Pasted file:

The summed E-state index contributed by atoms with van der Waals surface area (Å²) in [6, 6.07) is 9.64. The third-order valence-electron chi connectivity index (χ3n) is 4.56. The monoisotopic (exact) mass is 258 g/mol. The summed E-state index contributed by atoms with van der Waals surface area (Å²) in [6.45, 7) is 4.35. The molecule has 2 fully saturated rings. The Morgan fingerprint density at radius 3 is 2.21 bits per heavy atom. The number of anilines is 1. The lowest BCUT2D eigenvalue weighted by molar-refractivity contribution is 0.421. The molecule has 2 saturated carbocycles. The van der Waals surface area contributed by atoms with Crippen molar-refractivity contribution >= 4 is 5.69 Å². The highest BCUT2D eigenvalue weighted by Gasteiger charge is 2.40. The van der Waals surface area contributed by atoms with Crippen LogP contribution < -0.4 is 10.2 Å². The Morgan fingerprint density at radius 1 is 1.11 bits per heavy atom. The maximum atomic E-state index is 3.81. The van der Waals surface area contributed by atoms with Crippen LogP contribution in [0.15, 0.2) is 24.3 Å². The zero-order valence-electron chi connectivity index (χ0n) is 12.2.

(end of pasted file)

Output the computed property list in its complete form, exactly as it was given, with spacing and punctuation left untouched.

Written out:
The summed E-state index contributed by atoms with van der Waals surface area (Å²) in [6, 6.07) is 9.64. The third-order valence-electron chi connectivity index (χ3n) is 4.56. The monoisotopic (exact) mass is 258 g/mol. The summed E-state index contributed by atoms with van der Waals surface area (Å²) in [6.45, 7) is 4.35. The molecule has 2 fully saturated rings. The Morgan fingerprint density at radius 3 is 2.21 bits per heavy atom. The number of anilines is 1. The lowest BCUT2D eigenvalue weighted by molar-refractivity contribution is 0.421. The molecule has 2 saturated carbocycles. The van der Waals surface area contributed by atoms with Crippen molar-refractivity contribution >= 4 is 5.69 Å². The highest BCUT2D eigenvalue weighted by Gasteiger charge is 2.40. The van der Waals surface area contributed by atoms with Crippen LogP contribution < -0.4 is 10.2 Å². The Morgan fingerprint density at radius 1 is 1.11 bits per heavy atom. The maximum atomic E-state index is 3.81. The van der Waals surface area contributed by atoms with Crippen LogP contribution in [0.15, 0.2) is 24.3 Å². The zero-order valence-electron chi connectivity index (χ0n) is 12.2.